Volume of concerning behavior reports increases from last year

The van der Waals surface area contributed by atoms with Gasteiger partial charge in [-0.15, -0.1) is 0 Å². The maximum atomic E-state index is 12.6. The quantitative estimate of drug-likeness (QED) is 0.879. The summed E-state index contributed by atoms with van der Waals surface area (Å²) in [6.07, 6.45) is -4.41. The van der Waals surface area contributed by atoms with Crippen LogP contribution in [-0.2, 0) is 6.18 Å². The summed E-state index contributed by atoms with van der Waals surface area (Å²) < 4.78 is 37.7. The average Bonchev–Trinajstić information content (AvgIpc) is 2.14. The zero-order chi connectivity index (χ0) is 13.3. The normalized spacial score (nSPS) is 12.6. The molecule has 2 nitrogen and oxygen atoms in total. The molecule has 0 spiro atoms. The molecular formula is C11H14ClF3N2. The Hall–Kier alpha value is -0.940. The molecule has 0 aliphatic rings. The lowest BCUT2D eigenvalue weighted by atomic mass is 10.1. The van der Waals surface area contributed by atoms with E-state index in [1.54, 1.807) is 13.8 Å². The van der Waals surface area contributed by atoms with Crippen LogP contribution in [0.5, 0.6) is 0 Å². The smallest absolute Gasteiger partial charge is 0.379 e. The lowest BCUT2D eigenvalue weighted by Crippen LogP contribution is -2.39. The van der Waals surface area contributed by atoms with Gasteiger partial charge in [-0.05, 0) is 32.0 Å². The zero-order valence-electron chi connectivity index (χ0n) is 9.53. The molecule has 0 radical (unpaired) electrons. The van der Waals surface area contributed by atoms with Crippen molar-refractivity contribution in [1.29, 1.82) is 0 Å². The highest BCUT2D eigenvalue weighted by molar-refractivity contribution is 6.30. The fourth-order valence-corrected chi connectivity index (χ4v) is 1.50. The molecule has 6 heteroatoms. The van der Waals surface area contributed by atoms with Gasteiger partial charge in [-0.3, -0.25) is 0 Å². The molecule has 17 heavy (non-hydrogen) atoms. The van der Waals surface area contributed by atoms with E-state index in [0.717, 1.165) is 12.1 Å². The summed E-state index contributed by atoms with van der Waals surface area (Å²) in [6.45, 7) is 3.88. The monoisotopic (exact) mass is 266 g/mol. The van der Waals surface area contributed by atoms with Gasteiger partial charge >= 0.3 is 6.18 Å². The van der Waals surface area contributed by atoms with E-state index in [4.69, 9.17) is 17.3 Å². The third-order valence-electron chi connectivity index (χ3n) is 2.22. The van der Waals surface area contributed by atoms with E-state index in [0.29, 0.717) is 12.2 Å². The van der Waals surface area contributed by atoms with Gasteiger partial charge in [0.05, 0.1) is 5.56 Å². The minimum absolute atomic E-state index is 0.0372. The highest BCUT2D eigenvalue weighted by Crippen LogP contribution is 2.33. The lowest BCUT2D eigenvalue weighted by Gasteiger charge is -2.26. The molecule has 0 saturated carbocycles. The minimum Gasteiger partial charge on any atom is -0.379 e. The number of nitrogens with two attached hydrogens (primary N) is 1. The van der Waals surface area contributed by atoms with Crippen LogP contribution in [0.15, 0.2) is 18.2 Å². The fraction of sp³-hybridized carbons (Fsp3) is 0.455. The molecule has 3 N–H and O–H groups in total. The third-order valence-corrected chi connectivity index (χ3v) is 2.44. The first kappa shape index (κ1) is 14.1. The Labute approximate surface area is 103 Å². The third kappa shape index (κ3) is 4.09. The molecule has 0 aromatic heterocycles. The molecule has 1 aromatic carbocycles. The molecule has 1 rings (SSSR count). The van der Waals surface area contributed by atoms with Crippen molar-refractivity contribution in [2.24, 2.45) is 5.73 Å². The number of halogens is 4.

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A UT safety hotline in its third year provides faculty, staff and students with a confidential way to protect themselves and those around them from potentially violent or destructive individuals. Three faculty and staff associations worked to put on an event for the UT community Wednesday that highlighted the Behavior Concerns Advice Line. The line allows faculty, staff and students to report an individual’s troublesome behavior when police assistance may not be necessary, said Student Emergency Services coordinator Christa López. López said if a student notices concerning signs such as change in appearance, performance or social behavior, they should call the advice line, but if a student notices a “flashpoint” in which someone is in immediate danger, they should call the UT Police Department. “After receiving a lot of helpful information from [UTPD Chief Robert] Dahlstrom, we decided to try and get this information out to all,” said Latonya Robinson, the president of the Black Faculty and Staff Association. Campus safety is an issue all members of the University can help with, and UTPD cannot be the only eyes on the safety of the community, Dahlstrom said. “We are very proud of our police officers, but the Behavior Concerns Advice Line keeps our campus as safe, if not safer than the campus police department,” Dahlstrom said. During the presentation, Dahlstrom highlighted two successful calls to the line, one in which a student was reportedly carrying a pistol in his backpack and another in which a student was threatening to blow up people on the UT tower and was believed to be capable of doing so. UTPD apprehended both students before they committed any violent acts. Other times calls come in too late — a few weeks after those incidents, a call came in about a potential suicide, but the student took his own life before police could arrive on the scene. In the three years since Student Emergency Services created the call line, the volume of calls has steadily increased, López said. It received approximately 187 calls in the first two months of the fall 2010 semester, compared to 397 calls for the entire 2009-10 school year, López said. Both López and Dahlstrom said they hope this increase in calls continues as it allows for greater opportunities to solve issues before they become serious problems. Some people that express concerns just wanted to be heard, Lopez said. “We live in a society where people have issues,” Dahlstrom said. “The earlier you help people come to terms with these issues, the less intervention it takes.” The presentation taught the importance of being aware of your surroundings, said journalism and sociology junior Brittany Connors. “Thankfully I’ve never had a reason to make a call to the hotline, but after watching this presentation, I learned it’s better to be safe than sorry,” Connors said.